To further elucidate the role of MCH neurons in sleep/wakefulness, MCH neuron-specific ablation was performed. Near-complete MCH neuron ablation increased the total time in wakefulness with decreased NREM sleep. However, the total time in REM sleep was not affected. These observations indicate that MCH neurons also play a crucial role in the regulation of NREM sleep. The result from this chronic disruption of MCH neurotransmission conflicted with our results demonstrating that acute activation of MCH neurons increases total time in REM sleep. How could such different results between chronic ablation and acute activation of MCH neurons arise? One possible explanation is suggested by a slice patch-clamp study that revealed that MCH exhibited an inhibitory effect on orexin neurons (Rao et al., 2008). The orexin and MCH systems often display opposing effects on physiological functions. For example, MCH knock-out mice were hyperactive during fasting (Willie et al., 2008), whereas orexin neuron-ablated mice were hypoactive but did not increase locomotor activity during fasting (Hara et al., 2001; Yamanaka et al., 2003). Orexin neurons are thought to be active during wakefulness and silent during REM sleep (Lee et al., 2005; Mileykovskiy et al., 2005; Hassani et al., 2009), whereas MCH neurons are active in REM sleep and inactive during wakefulness (Hassani et al., 2009). Putative somasomatic, axosomatic, and axodendritic contacts between orexin and MCH neurons have been observed (Bayer et al., 2002; Guan et al., 2002). Additionally, MCHR1 knock-out mice showed an increase in glutamatergic transmission onto orexin neurons. These facts support the concept that MCH neurons have a role in the inhibition of orexin neuronal activity. Therefore, ablation of MCH neurons might result in a chronic activation of orexin neurons, which might cause an increase in the total wake time and decrease in NREM sleep in MCH neuron-ablated mice. However, acute inhibition of MCH neurons affected neither the time in wakefulness nor NREM sleep duration. Optogenetic inhibition for 3 h might not be enough to affect orexin neurons. Alternatively, after ablation of MCH neurons, neural network reorganization might occur, resulting in chronic activation of orexin neurons.
MCH neurons also project to forebrain areas, such as the hippocampus and cortex (Bittencourt et al., 1992; Saito et al., 1999; Hervieu et al., 2000). High levels of MCHR1 mRNA and MCHR1 immunoreactivity have been found in these areas (Bittencourt et al., 1992; Saito et al., 1999; Hervieu et al., 2000). Therefore, in addition to its role in sleep/wakefulness regulation, the release of MCH onto cortical and hippocampal cells during REM sleep might modulate long-term plasticity and contribute to the processing of learning and memory. Similar to the result of Konadhode et al., the increase of delta and theta power during activation of MCH neurons might suggest the role of MCH on the cortex (Konadhode et al., 2013). Additional studies are also required to determine the role of MCH release during REM sleep in these brain areas.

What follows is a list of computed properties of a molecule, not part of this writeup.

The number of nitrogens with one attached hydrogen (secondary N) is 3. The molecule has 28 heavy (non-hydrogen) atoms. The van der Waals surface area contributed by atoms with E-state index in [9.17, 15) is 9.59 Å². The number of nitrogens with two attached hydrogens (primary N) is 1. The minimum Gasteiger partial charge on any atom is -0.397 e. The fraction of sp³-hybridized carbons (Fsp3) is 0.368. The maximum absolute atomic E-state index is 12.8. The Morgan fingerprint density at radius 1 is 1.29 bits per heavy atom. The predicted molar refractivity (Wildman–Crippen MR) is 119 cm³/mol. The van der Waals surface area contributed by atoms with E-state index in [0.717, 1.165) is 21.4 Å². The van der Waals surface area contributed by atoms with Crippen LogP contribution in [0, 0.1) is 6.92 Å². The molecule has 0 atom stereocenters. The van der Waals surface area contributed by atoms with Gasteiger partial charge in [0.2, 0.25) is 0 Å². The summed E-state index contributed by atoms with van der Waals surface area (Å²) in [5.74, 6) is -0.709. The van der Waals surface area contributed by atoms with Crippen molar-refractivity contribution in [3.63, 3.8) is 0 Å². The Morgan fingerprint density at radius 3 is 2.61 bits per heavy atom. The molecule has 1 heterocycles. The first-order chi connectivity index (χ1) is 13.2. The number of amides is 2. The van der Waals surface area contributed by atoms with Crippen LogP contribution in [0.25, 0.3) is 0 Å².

Together, the present results show that MCH neurons in the hypothalamus play a significant role in the regulation of both NREM and REM sleep. Further experiments are necessary to identify the specific neural pathways that underlie the differential roles that MCH neurons play in the regulation of NREM versus REM sleep. The creation of MCH-tTA; TetO DTA mice, which enable partial lesions of the MCH neuron population to be produced by varying the duration of Dox removal from the diet, may be a useful tool in this regard.
Supplemental material for this article is available at https://dl.dropboxusercontent.com/u/32320004/MCH-REM.mov. This material has not been peer reviewed.
This work was supported by a Grant-in-Aid for Scientific Research on Innovative Areas “Mesoscopic Neurocircuitry” (23115103), a Grant-in-Aid for Scientific Research (B) (23300142; A.Y.), a Grant-in-Aid for Scientific Research (C) (22500830; A.T.), and a Grant-in-Aid for Young Scientist (A) (23680042; K.T.) from the Ministry of Education, Culture, Sports, Science and Technology of Japan; by the Prescursor Research for Embryonic Science and Technology (PRESTO) program from Japan Science and Technology Agency (A.Y.); by Takeda Science Foundation and Kanae Foundation by a Japan Society for Promotion of Science postdoctoral fellowship (T.T. and S.T.); and by National Institutes of Health Grant R01 NS077408 (T.K.). We thank Dr. Y. Ootsuka and Dr. K. Matsui for assisting in data analyses. We thank C. Saito, K. Nishimura, Y. Esaki (Nonprofit Organization Biotechnology Research and Development), and S. Nishioka (Nonprofit Organization Biotechnology Research and Development) for technical assistance.
The authors declare no competing financial interests.
- Correspondence should be addressed to Akihiro Yamanaka, PhD, Department of Neuroscience II, Research Institute of Environmental Medicine, Nagoya University, Nagoya 464-8601, Japan.
This article is freely available online through the J Neurosci Author Open Choice option.